Club Review: Kate Baker

July 25, 2021 | By

There is a lot of speculation about how (and which) clubs will make it through the pandemic and bring night life back to the city.  There is less talk about how performers get back into shape after a year and a half of forced inactivity; that, too, is an area of concern.  From what I have witnessed so far, it is not “as easy as riding a bike.”  On the contrary, there have been a number of “bike accidents” occurring online and in virtual performances, and on stages from uptown to down.   A case in point is the recent appearance by Kate Baker as part of Pangea’s Hot Summer Night Jazz Series, curated by Ben Cassara.  I was not familiar with Baker before this show, so I can’t be absolutely sure how much of the tentativeness and somewhat ragged delivery that was on display in Pangea’s jewel box of a cabaret arose from these circumstances, but there was an under-rehearsed feel, especially in the first half of the evening, and a too frequent inability to sing totally “in the pocket.”

Kate Baker

That said, Baker has a pleasing sound and displays a relaxed, intelligent delivery that got stronger as the evening went on. But on stage, in front of an audience, is never the ideal place for this kind of warming up to take place.  There was a smartly chosen set of songs yet the order was ragtag, with lots of stops and starts with no sense of movement from song to song.  The opener, Lennon and McCartney’s “Fool on the Hill,” lacked narrative clarity but I quite enjoyed pianist Rachel Z’s winking interpolation of “The Surrey with the Fringe on Top” into the background.  The singer could not have asked for more accomplished or empathetic support than that offered by Rachel Z, Jon Toscano (on bass), and Anthony Pinciotti (on drums).  While it took the singer a while to settle in on stage, the musicians were in top form from the first notes. 

 Next came Todd Rundgren’s “Hello It’s Me,” which seems to be going through a renaissance in New York clubs at the moment. On it, Baker displayed a soft, contemplative scatting that fit her well and compensated for losing her way in the beautiful pop song.  Surprisingly, she revealed that she had just discovered  “I Have Dreamed” (Richard Rodgers, Oscar Hammerstein II). Her gently swinging vocal worked well.  One of the highlights of the night was “Dreamsville” (Henry Mancini, Raymond Evans, Jay Livingston), on which her obvious, joyful connection to the song was delightful. On Carole King’s “So Far Away,” the jazz setting transformed it into a wistful confession of longing. Baker had a ball with “I’m Gonna Go Fishing” (Duke Ellington, Peggy Lee), and it offered her most assured vocal.  She included a few originals which were effective, if at times a bit nondescript, but I especially enjoyed the Joni Mitchell vibe in some of them.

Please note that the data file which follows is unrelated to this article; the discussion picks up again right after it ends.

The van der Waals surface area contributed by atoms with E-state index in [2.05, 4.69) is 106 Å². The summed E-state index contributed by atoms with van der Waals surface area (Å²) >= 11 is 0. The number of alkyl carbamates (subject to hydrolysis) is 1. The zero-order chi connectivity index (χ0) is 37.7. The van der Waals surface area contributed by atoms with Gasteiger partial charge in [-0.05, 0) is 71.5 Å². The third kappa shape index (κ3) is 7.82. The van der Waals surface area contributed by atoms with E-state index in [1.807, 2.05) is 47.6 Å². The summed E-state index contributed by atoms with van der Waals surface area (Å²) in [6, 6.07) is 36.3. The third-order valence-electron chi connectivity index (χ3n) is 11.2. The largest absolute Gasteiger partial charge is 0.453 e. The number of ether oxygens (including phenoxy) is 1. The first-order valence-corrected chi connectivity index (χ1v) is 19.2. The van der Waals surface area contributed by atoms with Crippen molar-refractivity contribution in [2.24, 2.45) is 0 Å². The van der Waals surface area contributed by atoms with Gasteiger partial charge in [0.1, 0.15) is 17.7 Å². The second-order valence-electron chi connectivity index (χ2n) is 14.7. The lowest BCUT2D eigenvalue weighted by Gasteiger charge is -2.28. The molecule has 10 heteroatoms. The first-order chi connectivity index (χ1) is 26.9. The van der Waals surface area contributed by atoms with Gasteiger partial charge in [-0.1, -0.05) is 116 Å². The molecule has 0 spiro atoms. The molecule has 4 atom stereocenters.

What was most surprising to me was the lack of stagecraft and the lack of attention to detail.  Most bothersome was her placement of her hand and microphone directly in front of her mouth, blocking the bottom half of her face and preventing us from fully understanding the lyrics, especially on the self-penned songs that were new to the audience.  There were lyric gaffes in a number of songs; the most distracting occurred in “I Have Dreamed” in which she changed the phrase “I will love being loved by you” to “I have loved being loved by you,” entirely changing the meaning of the line, not once, not twice, but three times.  She had a habit of breaking focus as soon as her vocals ended—even though the music had not yet finished—and turning to the music stand to her left, even shuffling papers and trying to read them as the musicians continued to play. They displayed more commitment to the storytelling than the singer herslf, who appeared in a rush to get on to the next number.  I could never really relax at the show because I never felt that she was relaxed.  The singer had the habit of (unnecessarily) “conducting” her trio, even going so far as to turn her back to the audience to give the impression she was leading the band in or out of a song. Certainly, the jazz idiom should allow for freedom and improvisation but it should not be an excuse for lack of preparation or focus.

I hope that as she returns to the world of cabaret and jazz she will become more relaxed and in control.  Kate Baker has a good voice and is an involving vocalist when she connects fully with the material.  She is certainly worth a second listen in the future.  


Presented at Pangea as part of Pangea’s Hot Summer Night Jazz Series on July 14.


Category: News / Reviews / Commentary, Reviews

About the Author ()

Gerry Geddes has conceived and directed a number of musical revues—including the Bistro- and MAC Award-winning "Monday in the Dark with George" and "Put On Your Saturday Suit-Words & Music by Jimmy Webb"—and directed many cabaret artists, including André De Shields, Helen Baldassare, Darius de Haas, and drag artist Julia Van Cartier. He directs "The David Drumgold Variety Show," currently in residence at Manhattan Movement & Arts Center, and has produced a number of recordings, including two Bistro-winning CDs. He’s taught vocal performance at The New School, NYU, and London’s Goldsmith’s College and continues to conduct private workshops and master classes. As a writer and critic, he has covered New York’s performing arts scene for over 40 years in both local and national publications; his lyrics have been sung by several cabaret and recording artists. Gerry is an artist in residence at Pangea, and a regular contributor to the podcast “Troubadours & Raconteurs.” He just completed a memoir of his life in NYC called “Didn’t I Ever Tell You This?”

Comments are closed.